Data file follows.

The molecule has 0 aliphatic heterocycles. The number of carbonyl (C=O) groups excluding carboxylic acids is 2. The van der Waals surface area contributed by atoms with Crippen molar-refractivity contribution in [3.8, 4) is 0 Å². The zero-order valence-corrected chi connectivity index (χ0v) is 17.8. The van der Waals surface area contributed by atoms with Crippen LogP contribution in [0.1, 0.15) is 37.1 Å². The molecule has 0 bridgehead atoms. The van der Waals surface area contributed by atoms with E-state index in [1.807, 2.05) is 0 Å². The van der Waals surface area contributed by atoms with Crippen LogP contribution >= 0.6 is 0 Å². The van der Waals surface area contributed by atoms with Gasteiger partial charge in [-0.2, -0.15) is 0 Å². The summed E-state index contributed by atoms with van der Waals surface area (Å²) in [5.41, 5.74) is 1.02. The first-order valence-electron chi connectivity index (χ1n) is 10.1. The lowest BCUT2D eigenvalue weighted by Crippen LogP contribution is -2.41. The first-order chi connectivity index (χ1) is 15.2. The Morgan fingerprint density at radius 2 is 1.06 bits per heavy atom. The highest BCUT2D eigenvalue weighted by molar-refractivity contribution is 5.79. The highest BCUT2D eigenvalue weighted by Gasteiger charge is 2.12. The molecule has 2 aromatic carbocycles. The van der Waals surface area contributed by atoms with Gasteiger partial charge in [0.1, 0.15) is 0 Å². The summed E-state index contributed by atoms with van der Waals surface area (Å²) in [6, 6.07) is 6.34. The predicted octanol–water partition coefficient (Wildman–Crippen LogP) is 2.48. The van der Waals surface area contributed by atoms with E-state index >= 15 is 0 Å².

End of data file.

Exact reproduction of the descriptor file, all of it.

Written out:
The molecule has 0 aliphatic heterocycles. The number of carbonyl (C=O) groups excluding carboxylic acids is 2. The van der Waals surface area contributed by atoms with Crippen molar-refractivity contribution in [3.8, 4) is 0 Å². The zero-order valence-corrected chi connectivity index (χ0v) is 17.8. The van der Waals surface area contributed by atoms with Crippen LogP contribution in [0.1, 0.15) is 37.1 Å². The molecule has 0 bridgehead atoms. The van der Waals surface area contributed by atoms with E-state index in [1.807, 2.05) is 0 Å². The van der Waals surface area contributed by atoms with Crippen LogP contribution >= 0.6 is 0 Å². The van der Waals surface area contributed by atoms with Gasteiger partial charge in [-0.2, -0.15) is 0 Å². The summed E-state index contributed by atoms with van der Waals surface area (Å²) in [5.41, 5.74) is 1.02. The first-order valence-electron chi connectivity index (χ1n) is 10.1. The lowest BCUT2D eigenvalue weighted by Crippen LogP contribution is -2.41. The first-order chi connectivity index (χ1) is 15.2. The Morgan fingerprint density at radius 2 is 1.06 bits per heavy atom. The highest BCUT2D eigenvalue weighted by molar-refractivity contribution is 5.79. The highest BCUT2D eigenvalue weighted by Gasteiger charge is 2.12. The molecule has 2 aromatic carbocycles. The van der Waals surface area contributed by atoms with Gasteiger partial charge in [0.1, 0.15) is 0 Å². The summed E-state index contributed by atoms with van der Waals surface area (Å²) in [6, 6.07) is 6.34. The predicted octanol–water partition coefficient (Wildman–Crippen LogP) is 2.48. The van der Waals surface area contributed by atoms with E-state index >= 15 is 0 Å².